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It’s time to name and shame sex predators in schools

FLASH BACK
By | November 7th 2009

By Njoki Ndung’u

"The abuse starts at the Teacher Training College, where second year students bully their first year colleagues, with the so-called male ‘counsellors’ demanding sex to sign leave out forms.

 They also threaten to report minor offences that could lead to suspension or demand sex in lieu. And here is where they do it – the hockey pitch! The first year students have no rights and are at the mercy of their senior colleagues with female students at great risk."

The above quote is an excerpt from among one of several emails I received from readers reacting to revelations of rampant sex abuse of students by teachers in schools. It offers insider information of alleged indiscretions in a TTC in Nyanza while essentially suggesting this week’s media report of a rampant sex abuse of girl students by teachers in public schools should not be shocking news; that we should have read it as a norm rather than a depressing exception.

The report indicates many girls are falling prey to amorous male teachers with nearly 13,000 cases reported to their employer, the Teachers Service Commission, within a five-year period beginning in 2003. Yet as critics have rightly noted, the real extent of the problem is likely to be much bigger as the usual conspiracy of silence and the preference for traditional "solutions" to sex crimes — such as "paying" for resultant pregnancy or marrying the victim — means many more cases are hushed up to TSC ears.

To its credit, TSC deserves kudos for the courage in commissioning the study. In doing so, it has chartered into waters that many public organisations seldom venture out of self-preservation fears that such exercises are likely yield embarrassing and controversial data.

The email I have quoted gives the sex offender problem in our schools a new twist. It suggests a more entrenched malaise; a cyclic culture that is deeply entrenched in our society. It incarnates scary evidence that rampant sexual violations are to some extent the product of growing up in a society that condones such vices that it gives them the signature of normalcy. If a boy goes to a primary school where teachers openly violate his classmates, proceeds to a high school where the evil is standard co-curricula activity and ends up in a TTC where his female colleagues score top grades more on a lonely hockey pitch than in the class, how will he graduate to a paragon of professional ethics in teacher-student relationship?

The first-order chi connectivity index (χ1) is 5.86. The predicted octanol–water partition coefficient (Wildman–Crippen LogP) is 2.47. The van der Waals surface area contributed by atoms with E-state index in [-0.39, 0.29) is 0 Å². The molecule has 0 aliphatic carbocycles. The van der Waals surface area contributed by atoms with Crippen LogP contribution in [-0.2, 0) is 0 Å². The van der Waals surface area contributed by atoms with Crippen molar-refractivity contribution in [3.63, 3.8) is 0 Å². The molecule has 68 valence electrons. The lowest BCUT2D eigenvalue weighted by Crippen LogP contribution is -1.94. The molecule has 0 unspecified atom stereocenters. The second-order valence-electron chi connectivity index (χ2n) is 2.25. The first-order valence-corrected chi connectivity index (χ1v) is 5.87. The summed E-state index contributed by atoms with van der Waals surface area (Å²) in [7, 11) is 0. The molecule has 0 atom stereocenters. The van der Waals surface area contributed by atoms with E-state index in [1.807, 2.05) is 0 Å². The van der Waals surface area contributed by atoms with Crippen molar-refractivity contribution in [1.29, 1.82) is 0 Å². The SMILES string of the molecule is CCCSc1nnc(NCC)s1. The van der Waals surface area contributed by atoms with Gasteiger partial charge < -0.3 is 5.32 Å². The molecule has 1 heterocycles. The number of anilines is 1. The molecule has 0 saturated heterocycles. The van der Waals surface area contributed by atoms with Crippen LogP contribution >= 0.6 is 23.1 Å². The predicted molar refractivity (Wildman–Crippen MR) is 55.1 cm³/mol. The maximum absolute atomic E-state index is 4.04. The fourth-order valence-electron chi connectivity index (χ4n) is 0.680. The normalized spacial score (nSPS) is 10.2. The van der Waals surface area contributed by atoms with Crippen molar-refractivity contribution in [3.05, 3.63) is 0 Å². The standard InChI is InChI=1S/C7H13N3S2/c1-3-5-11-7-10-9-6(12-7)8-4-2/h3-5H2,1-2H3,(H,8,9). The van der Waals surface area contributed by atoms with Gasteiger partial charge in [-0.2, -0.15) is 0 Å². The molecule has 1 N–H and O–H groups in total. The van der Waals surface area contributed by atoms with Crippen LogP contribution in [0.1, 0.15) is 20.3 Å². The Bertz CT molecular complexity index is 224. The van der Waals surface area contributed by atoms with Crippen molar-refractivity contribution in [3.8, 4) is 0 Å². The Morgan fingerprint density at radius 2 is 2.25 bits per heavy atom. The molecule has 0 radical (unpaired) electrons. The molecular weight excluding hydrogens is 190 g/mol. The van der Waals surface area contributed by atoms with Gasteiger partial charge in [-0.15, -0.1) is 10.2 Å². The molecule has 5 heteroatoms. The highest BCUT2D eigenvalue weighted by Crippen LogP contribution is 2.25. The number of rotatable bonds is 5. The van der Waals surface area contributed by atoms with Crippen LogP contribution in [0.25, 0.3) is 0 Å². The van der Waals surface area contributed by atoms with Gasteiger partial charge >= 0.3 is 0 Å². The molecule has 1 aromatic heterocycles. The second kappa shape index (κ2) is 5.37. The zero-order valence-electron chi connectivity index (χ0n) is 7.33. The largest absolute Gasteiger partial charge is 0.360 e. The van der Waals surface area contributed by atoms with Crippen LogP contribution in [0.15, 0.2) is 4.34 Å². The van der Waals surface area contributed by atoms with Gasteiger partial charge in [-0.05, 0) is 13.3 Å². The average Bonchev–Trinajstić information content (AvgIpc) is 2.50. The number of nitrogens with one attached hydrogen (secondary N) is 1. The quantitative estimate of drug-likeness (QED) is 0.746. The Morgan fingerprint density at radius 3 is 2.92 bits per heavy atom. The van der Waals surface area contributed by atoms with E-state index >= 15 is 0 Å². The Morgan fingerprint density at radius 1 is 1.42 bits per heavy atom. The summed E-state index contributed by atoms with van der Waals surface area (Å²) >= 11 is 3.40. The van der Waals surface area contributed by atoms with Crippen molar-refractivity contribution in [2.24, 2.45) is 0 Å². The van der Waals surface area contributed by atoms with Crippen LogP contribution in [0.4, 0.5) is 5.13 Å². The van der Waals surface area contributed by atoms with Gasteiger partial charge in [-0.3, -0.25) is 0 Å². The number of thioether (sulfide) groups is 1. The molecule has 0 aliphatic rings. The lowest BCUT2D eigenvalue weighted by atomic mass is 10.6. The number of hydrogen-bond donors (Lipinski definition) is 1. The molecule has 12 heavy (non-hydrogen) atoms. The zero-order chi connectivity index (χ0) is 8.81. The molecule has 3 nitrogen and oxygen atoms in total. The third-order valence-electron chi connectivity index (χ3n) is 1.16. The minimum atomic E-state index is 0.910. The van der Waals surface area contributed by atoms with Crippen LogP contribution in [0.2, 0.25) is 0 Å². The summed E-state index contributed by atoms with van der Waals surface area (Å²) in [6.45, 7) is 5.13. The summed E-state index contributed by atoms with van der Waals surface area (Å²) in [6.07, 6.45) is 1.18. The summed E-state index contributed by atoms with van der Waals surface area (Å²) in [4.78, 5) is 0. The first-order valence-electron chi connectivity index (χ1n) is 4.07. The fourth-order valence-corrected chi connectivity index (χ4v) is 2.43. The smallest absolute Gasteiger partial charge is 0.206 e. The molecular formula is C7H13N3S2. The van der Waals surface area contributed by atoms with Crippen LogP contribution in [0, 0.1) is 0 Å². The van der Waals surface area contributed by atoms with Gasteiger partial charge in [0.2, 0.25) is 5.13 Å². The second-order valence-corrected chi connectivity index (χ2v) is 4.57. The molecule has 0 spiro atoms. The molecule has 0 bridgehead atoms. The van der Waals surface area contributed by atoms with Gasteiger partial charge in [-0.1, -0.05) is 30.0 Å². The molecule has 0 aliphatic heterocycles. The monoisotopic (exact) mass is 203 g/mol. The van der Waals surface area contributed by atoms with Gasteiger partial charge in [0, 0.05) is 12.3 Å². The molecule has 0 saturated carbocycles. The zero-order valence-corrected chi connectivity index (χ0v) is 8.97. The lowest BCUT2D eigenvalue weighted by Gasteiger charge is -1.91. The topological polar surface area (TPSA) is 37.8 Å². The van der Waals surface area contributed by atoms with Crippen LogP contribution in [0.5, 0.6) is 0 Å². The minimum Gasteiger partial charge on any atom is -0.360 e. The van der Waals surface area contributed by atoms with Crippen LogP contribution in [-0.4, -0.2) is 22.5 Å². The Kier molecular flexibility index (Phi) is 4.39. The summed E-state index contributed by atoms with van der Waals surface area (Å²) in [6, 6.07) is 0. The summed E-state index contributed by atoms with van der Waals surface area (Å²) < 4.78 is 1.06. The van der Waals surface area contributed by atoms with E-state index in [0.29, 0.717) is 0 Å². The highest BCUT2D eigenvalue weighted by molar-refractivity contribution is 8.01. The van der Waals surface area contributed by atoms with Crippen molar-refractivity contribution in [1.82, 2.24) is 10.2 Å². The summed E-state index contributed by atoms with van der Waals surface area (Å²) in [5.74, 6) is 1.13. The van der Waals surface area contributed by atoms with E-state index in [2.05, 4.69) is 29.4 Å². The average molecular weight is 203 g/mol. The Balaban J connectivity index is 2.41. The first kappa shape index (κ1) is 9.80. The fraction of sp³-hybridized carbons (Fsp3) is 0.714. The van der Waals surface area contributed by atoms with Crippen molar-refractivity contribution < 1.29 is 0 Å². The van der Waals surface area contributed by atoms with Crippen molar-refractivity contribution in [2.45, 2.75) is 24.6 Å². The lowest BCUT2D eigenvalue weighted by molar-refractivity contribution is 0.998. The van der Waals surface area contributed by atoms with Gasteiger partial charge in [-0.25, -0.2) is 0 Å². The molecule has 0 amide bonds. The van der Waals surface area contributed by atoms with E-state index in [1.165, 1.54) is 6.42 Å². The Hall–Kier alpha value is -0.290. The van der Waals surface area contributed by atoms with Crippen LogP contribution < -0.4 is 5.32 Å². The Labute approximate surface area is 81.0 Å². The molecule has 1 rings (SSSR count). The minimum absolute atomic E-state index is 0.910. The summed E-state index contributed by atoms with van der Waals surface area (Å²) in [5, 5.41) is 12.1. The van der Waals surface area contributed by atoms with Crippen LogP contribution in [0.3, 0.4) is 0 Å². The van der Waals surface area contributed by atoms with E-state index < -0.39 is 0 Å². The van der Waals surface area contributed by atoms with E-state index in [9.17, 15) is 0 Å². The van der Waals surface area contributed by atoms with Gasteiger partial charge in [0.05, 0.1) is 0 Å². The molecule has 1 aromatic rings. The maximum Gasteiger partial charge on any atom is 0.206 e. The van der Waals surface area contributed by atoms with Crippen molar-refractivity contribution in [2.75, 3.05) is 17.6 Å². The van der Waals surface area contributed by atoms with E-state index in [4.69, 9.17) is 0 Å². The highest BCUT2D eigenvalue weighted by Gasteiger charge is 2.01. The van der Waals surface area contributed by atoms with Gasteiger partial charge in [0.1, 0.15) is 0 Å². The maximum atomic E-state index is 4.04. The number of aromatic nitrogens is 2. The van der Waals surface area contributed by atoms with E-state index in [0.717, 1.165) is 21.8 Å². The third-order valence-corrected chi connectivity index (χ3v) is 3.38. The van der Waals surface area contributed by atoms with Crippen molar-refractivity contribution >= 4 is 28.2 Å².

Besides instilling in tomorrow’s teachers sex predatory instincts and skills, such depravation is also unhealthy in inculcating a culture of sexually transmitted grades and other favours at the expense of academic diligence. Some female students could lose faith in classroom merit while others are forced to debase themselves for the sake of graduating. The net effect could be teachers who are ill-qualified to discharge their duties and thereby contributing to the decline of education standards.

Sack suspects

In the education sector, the problem is not restricted to TTCs for primary schools. Diploma offering colleges and universities that churn out high school and middle colleges’ teachers exhibit the same vices. This widespread nature therefore suggests TSC and other stakeholders are confronting a hydra-headed problem. It means a practical attempt to a solution will have to go deeper than interdicting or sacking suspects and culprits.

A concerted approach that must include TTCs and other colleges is a necessity. Although the Sexual Offences Act clearly stipulates as criminal offences, sexual harassment and sexual relations by teachers with their students, we must ensure culprits are brought to book and face justice in a court of law. Further, we should contemplate a sex education syllabus tailored at sensitising teachers and students on existing provisions of the law.

But as the TSC report reveals, the teachers’ employer is not doing enough to tame the problem. The unjustifiably long period between reporting incidences of sex crime and meting disciplinary action on suspects and culprits unwittingly provides a window of undeserved reprieve to the offenders, such as undesirable "home" solutions of buy-offs and compensation. Besides, offenders are often merely transferred from one station to another without as much as a deterrent warning. Is it any wonder that some serial offenders have predated on as many as 20 girls and are likely improving on their casualty figures?

TSC needs to have its own sex offenders list. The envisaged document should state the particulars of culprit and the offence committed say, name, TSC No, the crime committed, where, when and what action taken for the same, including court referral, dismissal or other disciplinary action. The list should be available to the public and preferably online. Such a list is especially useful in the teaching profession.

Even in the rare cases where TSC has sacked sex predators, the culprits often end up in private schools where their work experience is valued. Usually, the criminal side is not revealed to new employers and in the absence of a public depository of such information, many private school owners may be unknowingly providing more opportunities for renegade teachers to prey on vulnerable students. It is instructive to note that shocking as it is, the TSC report does not cover private schools. Yet those in the know will acknowledge that in the latter, the teacher-student sex problem is even more ingrained.

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